“You can. When I’m dead.” Music was all he talked about anymore: here was the joy of my world, a sharp guy with a nutty sense of humor I thoroughly enjoyed, a young man soaked in potential, and he wanted to be a rock star.
“Mom, that’s gross,” he said, belting a verse of the song he played. I didn’t know the tune. I never do—and I know lots of music. “And ridiculous. I’m not stupid, you know. And I. Am not. A kid.”
“Then go see it, honey. Get your happy little fanny upstairs and hop on the computer. It’s in the public domain. Some things are adult, is all, acquired tastes and I just don’t think you’ll get it. It is definitely not entertaining. There are a few pictures but you pretty much have to READ, like in those foreign films I like. With subtitles.” (He had stopped reading for pleasure altogether in the 5th grade, a true shame.)
“Yeah, why would anyone ever want to read a movie?”
“There you have it. You live in your universe and I inhabit mine.” I preferred lower budget movies in part because they have no sound--except the actors talking too long at cafés, sometimes in traffic. I've no threshold for the standard forcefeeding of music imposed over (supposedly) dramatic scenes. Who needed someone else’s version of emotion translated into chords that will never wrench from my heart what the script and the acting cannot? For my part, I would rather they stow the climbing violins and not tell me how to feel.
"You read it already?" I asked Seamus nervously, as he had already bounded back down the stairs. "Well, what'd you think?"
He was quiet for a minute. "Uhm, honestly," he swung his long hair like a horse swatting at a fly, "I found it a little boring. Kind of lame, sorry, Mom. I'm gonna go IM some friends."
I just nodded, listening to him sing over the music that blared through his ipod, telling myself that it has always been something with our son, one obsession or another: Star Wars, Pokemon, Harry Potter, video games, Chuck Norris jokes, anything dealing with zombies, the Dallas Cowboys, and now it was girls and punk rock. Everything comes in a flood to the extinction of other interests. But maybe his desire to be the next Bono would also pass. . . Besides, what teenager wanted to be anything rational like an X-ray tech or a podiatrist? I sure didn't at his age, and as an adult I still wasn't very practical in my ambition. How could you be? It seemed at cross-purposes to have your dreams too close to the ground. Grown-ups were no different, just more adroit at working new fads into the rest of our schema, subtly adding hobbies and integrating them into old patterns.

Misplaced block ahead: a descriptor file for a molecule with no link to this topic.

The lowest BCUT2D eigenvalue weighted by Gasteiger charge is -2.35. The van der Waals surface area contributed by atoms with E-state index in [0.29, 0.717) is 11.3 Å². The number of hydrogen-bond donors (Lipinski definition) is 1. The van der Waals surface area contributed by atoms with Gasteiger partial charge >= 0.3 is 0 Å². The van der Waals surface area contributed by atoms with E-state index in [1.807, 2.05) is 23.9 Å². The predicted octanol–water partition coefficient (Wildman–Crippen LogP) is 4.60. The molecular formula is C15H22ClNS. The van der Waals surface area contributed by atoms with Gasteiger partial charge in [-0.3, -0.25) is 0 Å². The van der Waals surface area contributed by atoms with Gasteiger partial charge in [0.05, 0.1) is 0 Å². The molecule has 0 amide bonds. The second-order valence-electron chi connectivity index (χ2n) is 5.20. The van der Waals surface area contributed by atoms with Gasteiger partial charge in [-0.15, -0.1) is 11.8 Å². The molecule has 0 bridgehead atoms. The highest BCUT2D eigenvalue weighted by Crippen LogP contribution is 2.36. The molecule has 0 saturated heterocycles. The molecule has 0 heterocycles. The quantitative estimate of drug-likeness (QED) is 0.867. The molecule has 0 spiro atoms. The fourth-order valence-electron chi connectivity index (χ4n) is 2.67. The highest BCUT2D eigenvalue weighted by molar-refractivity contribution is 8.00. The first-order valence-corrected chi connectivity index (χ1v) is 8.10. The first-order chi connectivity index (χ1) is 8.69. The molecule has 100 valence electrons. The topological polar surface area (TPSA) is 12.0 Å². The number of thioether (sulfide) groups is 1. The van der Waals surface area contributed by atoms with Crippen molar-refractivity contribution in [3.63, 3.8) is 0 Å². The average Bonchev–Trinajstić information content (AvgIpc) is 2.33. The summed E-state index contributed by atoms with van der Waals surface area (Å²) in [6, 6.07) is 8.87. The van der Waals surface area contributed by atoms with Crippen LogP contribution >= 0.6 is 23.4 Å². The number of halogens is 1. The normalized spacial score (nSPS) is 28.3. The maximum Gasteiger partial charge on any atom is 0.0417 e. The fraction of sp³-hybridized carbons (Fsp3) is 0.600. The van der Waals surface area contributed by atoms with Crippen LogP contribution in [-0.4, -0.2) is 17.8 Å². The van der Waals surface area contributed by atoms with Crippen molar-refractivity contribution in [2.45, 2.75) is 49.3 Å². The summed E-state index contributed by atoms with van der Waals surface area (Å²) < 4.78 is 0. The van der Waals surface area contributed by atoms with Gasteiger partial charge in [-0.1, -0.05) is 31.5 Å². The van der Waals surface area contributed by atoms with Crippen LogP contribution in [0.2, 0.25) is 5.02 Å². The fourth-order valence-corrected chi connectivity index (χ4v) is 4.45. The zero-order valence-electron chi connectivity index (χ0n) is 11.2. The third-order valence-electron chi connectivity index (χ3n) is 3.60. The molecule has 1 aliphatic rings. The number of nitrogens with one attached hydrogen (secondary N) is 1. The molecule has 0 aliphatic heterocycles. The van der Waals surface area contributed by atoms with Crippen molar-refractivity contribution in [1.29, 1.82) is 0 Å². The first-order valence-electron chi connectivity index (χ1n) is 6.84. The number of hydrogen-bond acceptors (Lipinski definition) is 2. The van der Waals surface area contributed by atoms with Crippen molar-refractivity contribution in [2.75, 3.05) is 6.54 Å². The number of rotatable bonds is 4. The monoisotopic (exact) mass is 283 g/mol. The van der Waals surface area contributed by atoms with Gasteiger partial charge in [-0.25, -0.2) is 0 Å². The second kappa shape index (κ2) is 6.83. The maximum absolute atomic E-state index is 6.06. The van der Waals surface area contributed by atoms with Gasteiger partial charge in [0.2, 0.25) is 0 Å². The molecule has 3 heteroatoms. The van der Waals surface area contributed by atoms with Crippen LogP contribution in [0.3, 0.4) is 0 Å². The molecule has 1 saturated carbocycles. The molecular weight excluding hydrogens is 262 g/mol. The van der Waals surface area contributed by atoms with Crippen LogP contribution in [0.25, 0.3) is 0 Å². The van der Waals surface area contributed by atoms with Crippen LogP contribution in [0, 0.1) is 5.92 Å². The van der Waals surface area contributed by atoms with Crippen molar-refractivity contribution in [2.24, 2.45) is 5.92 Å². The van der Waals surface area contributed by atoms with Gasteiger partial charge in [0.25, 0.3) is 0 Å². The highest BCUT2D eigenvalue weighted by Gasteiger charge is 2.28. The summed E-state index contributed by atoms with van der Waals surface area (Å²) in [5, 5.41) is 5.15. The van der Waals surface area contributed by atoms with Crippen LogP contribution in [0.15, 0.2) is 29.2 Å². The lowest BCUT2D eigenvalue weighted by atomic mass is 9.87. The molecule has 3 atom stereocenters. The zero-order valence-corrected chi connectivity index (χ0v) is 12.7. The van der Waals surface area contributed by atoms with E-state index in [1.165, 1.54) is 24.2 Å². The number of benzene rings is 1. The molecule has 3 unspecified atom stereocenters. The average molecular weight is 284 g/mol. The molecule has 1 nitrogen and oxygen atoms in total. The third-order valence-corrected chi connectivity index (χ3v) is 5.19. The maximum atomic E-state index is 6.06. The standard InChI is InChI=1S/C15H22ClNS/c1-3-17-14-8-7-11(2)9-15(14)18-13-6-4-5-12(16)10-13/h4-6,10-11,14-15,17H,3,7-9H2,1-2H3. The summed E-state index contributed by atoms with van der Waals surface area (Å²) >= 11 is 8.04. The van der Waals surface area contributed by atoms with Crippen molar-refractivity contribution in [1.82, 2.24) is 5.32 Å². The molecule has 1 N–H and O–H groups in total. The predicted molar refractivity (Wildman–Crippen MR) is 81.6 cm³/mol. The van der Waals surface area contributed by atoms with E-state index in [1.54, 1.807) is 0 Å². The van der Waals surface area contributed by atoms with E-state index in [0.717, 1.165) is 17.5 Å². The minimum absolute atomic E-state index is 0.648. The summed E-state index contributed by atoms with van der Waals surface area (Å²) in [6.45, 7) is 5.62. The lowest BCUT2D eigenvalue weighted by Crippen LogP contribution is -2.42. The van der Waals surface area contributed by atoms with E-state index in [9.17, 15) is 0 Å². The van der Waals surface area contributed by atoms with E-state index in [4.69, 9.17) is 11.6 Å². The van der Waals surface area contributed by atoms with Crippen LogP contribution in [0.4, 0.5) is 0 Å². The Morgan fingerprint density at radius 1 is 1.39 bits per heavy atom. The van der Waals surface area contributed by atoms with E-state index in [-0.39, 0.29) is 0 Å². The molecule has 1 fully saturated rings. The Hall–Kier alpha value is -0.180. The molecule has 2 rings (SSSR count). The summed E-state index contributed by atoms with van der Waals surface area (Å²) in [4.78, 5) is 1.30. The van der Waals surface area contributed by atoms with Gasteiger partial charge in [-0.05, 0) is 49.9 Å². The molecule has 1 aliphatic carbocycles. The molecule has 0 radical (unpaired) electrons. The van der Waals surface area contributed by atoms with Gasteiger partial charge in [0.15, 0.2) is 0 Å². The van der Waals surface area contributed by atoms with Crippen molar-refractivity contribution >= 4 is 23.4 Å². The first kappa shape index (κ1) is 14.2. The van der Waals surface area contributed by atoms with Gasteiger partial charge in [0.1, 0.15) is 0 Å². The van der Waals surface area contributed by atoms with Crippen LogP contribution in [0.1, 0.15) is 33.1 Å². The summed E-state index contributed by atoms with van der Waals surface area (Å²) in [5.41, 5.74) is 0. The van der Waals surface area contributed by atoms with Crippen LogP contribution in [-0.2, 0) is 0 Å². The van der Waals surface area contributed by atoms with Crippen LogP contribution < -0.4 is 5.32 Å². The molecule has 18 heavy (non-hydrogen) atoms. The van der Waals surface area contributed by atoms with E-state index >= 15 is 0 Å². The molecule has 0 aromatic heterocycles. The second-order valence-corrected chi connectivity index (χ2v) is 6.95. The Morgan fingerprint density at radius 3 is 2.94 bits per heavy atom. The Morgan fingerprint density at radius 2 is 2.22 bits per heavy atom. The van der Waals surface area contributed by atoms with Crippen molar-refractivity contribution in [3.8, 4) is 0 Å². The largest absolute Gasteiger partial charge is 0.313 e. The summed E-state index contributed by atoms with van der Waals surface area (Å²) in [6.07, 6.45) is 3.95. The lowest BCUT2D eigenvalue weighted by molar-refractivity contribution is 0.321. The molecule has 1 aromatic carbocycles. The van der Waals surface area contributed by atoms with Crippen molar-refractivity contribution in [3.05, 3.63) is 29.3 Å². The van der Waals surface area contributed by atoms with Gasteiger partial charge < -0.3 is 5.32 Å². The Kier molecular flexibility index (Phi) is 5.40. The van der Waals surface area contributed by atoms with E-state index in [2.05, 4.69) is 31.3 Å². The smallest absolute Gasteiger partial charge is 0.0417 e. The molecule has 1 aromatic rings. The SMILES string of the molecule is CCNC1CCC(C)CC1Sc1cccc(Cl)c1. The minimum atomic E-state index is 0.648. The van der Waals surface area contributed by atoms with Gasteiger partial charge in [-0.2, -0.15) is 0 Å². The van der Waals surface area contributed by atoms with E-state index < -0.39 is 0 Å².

The topic made me think of Thomas Jefferson—but, then again, that didn’t take much. With me many roads led to Thomas Jefferson, the ultimate Renaissance Man, because I have had a silly intellectual crush on him for years. In reality, in addition to the fact that we were born eons apart and he traveled in a circle I could never penetrate, he was probably a womanizer with periodontal disease but I don’t care. In my mind’s eye he is articulated perfection, mankind evolved and cultured and, for God’s sakes, what we should all aspire to be. I mean, the man spoke four languages, had a law degree and designed Monticello. He could melodiously coax the modern songs of his time from his violin and he sang like a songbird. I don't imagine he danced as sensuously as Antonio Banderas, but Thomas was politically refreshing and he sprouted many original thoughts (not to mention a rumored passel of gorgeous but illegitimate children with Sally, his slave mistress).
I surmised that that probably made him an ardent lover, wondering if I could talk Tom into an overdue haircut, when Seamus interrupted my daydream with his burning question. “Mind if I web troll for awhile later? And, when did you say I could have my band over to practice in the garage again?”
"Can’t hear you your hair's in your eyes but what's the state of your bathroom & is your Spanish done yet?" I listed because from here it was beginning to look like he planned on a future of amusing himself to death. "School starts in two weeks. . ."